James Peebles, Michel Mayor and Didier Queloz have been announced as the winners of this year’s Nobel Prize in Physics.
The awarding of the prize has been split between Peebles who worked on the evolution of the Universe, and the Swiss pair of scientists who discovered a Sun-like star.
The discoveries by the trio of scientists have forever changed our conceptions of our world and beyond.
Half of the 9 million Swedish krona ($910,000) prize will be given to Peebles, while Mayor and Queloz will split the rest.
James Peebles works as the Albert Einstein Professor of Science at Princeton University. He spent two decades developing his theory about the universe, with it becoming the foundation of our modern understanding of the universe’s history. His framework stretches from the Big Bang to the present day.
In a model published by Nobel, it shows that 95% of of the content in our universe is just some kind of dark matter.
2019 #NobelPrize laureate James Peebles took on the cosmos, with its billions of galaxies and galaxy clusters. His theoretical framework, developed over two decades, is the foundation of our modern understanding of the universe’s history, from the Big Bang to the present day. pic.twitter.com/fly4alndv9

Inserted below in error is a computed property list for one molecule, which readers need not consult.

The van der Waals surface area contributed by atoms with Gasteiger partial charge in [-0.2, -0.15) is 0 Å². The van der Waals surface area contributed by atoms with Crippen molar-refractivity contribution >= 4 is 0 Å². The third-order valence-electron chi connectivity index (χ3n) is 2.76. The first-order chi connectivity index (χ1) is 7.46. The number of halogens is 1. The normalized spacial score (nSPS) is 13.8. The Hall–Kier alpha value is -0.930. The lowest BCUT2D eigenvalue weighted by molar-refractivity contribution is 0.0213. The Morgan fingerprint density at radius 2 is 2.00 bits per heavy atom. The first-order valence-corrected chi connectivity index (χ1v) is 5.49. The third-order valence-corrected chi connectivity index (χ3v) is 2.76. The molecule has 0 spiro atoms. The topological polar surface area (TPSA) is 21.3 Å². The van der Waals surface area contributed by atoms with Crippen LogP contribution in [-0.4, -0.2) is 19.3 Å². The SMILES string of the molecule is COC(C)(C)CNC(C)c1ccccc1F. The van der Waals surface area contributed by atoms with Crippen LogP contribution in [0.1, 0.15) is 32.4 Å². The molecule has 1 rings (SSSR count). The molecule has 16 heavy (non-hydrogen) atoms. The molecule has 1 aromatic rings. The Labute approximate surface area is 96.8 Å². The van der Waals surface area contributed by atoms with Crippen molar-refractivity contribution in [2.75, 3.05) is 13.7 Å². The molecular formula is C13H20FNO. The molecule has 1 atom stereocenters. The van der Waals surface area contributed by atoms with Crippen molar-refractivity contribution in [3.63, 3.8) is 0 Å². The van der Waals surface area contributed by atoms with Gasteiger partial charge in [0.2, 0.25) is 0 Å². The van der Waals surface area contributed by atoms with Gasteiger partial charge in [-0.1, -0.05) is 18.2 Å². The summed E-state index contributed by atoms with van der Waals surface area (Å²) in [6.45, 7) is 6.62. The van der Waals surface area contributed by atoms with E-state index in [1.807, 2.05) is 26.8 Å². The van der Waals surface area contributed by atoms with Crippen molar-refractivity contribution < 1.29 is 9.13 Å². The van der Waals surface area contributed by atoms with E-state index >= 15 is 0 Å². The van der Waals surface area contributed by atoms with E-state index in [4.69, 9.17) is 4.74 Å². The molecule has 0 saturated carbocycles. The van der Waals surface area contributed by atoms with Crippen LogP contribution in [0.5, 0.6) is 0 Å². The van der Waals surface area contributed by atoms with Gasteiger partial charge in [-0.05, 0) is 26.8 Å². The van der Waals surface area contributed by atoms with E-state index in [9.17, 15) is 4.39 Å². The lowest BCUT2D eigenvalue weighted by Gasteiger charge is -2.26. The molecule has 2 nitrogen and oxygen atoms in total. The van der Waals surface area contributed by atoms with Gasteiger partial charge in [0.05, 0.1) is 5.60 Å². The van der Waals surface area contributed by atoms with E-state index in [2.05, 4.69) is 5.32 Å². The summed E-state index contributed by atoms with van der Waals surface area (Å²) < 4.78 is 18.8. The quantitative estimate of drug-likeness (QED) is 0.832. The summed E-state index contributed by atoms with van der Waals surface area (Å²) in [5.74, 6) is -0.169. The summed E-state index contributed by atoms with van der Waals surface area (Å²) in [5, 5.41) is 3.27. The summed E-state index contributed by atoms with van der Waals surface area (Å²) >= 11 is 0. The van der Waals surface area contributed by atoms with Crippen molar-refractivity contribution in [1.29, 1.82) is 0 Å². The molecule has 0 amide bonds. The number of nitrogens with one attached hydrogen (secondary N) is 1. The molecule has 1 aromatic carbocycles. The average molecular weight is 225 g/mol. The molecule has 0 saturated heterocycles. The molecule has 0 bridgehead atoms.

Mayor and Queloz focused on searching for unknown worlds in the Milky Way. In 1995, the University of Geneva tutors discovered the first planet outside of our solar system.
The planet 51 Pegasi b is a gas giant orbiting a star 50 light-years away. After its discovery, the duo were credited with having “started a revolution in astronomy” by finding the planet.
At the press conference in Sweden, the committee said that more than 4,000 exoplanets have been found in the Milky Way since then.
Johan Jarnestad / The Royal Swedish Academy Of Sciences
Ulf Danielsson, a member of the Nobel Committee, congratulated the winners at the conference:
Both these prizes… tell us something essential, something existential about our place in the Universe.
Speaking to CNN, Professor Martin Rees of the University of Cambridge said Peebles was “the most influential and respected leader of empirical cosmology with a sustained record of achievement spanning half a century”.
Rees also praised and Mayor and Queloz as being “among the leaders in the ongoing research that has led to the discovery of many thousands of other planetary systems, exhibiting an unexpected variety”.
Matt Weston is a lover of electric cars, artificial intelligence and space. From Cornwall, he’s a UCLan graduate that still dreams of being a Formula One driver in the very near future. Previously work includes reporting for regional newspapers and freelance video for the International Business Times.